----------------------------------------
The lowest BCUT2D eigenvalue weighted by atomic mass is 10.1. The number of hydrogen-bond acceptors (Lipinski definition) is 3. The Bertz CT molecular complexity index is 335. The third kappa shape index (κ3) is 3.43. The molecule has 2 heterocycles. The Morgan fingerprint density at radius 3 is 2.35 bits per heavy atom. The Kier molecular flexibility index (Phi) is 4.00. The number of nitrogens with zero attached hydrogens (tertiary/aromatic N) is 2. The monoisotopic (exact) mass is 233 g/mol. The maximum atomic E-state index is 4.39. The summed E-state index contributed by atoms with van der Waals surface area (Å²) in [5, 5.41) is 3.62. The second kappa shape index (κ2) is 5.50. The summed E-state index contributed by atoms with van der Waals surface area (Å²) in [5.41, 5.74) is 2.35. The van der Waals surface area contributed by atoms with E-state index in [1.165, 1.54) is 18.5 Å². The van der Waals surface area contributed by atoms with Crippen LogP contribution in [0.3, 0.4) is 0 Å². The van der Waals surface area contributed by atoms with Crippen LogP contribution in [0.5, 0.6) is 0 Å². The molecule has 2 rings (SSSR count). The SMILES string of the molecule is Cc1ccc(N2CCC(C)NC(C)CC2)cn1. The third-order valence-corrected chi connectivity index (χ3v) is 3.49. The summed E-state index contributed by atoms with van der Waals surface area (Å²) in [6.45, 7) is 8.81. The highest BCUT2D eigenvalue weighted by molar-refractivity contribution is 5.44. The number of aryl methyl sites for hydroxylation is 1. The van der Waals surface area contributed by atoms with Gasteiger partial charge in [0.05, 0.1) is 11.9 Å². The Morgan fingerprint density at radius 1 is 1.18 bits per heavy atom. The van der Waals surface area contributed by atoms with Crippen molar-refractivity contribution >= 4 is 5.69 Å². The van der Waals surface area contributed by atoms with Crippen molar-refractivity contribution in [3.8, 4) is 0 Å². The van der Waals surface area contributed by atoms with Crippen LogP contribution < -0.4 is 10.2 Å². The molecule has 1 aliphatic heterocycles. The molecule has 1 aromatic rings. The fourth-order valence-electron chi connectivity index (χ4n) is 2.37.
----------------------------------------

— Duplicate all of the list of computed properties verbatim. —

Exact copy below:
The lowest BCUT2D eigenvalue weighted by atomic mass is 10.1. The number of hydrogen-bond acceptors (Lipinski definition) is 3. The Bertz CT molecular complexity index is 335. The third kappa shape index (κ3) is 3.43. The molecule has 2 heterocycles. The Morgan fingerprint density at radius 3 is 2.35 bits per heavy atom. The Kier molecular flexibility index (Phi) is 4.00. The number of nitrogens with zero attached hydrogens (tertiary/aromatic N) is 2. The monoisotopic (exact) mass is 233 g/mol. The maximum atomic E-state index is 4.39. The summed E-state index contributed by atoms with van der Waals surface area (Å²) in [5, 5.41) is 3.62. The second kappa shape index (κ2) is 5.50. The summed E-state index contributed by atoms with van der Waals surface area (Å²) in [5.41, 5.74) is 2.35. The van der Waals surface area contributed by atoms with E-state index in [1.165, 1.54) is 18.5 Å². The van der Waals surface area contributed by atoms with Crippen LogP contribution in [0.3, 0.4) is 0 Å². The van der Waals surface area contributed by atoms with Crippen LogP contribution in [0.5, 0.6) is 0 Å². The molecule has 2 rings (SSSR count). The SMILES string of the molecule is Cc1ccc(N2CCC(C)NC(C)CC2)cn1. The third-order valence-corrected chi connectivity index (χ3v) is 3.49. The summed E-state index contributed by atoms with van der Waals surface area (Å²) in [6.45, 7) is 8.81. The highest BCUT2D eigenvalue weighted by molar-refractivity contribution is 5.44. The number of aryl methyl sites for hydroxylation is 1. The van der Waals surface area contributed by atoms with Gasteiger partial charge in [0.05, 0.1) is 11.9 Å². The Morgan fingerprint density at radius 1 is 1.18 bits per heavy atom. The van der Waals surface area contributed by atoms with Crippen molar-refractivity contribution >= 4 is 5.69 Å². The van der Waals surface area contributed by atoms with Crippen molar-refractivity contribution in [3.8, 4) is 0 Å². The van der Waals surface area contributed by atoms with Crippen LogP contribution < -0.4 is 10.2 Å². The molecule has 1 aliphatic heterocycles. The molecule has 1 aromatic rings. The fourth-order valence-electron chi connectivity index (χ4n) is 2.37.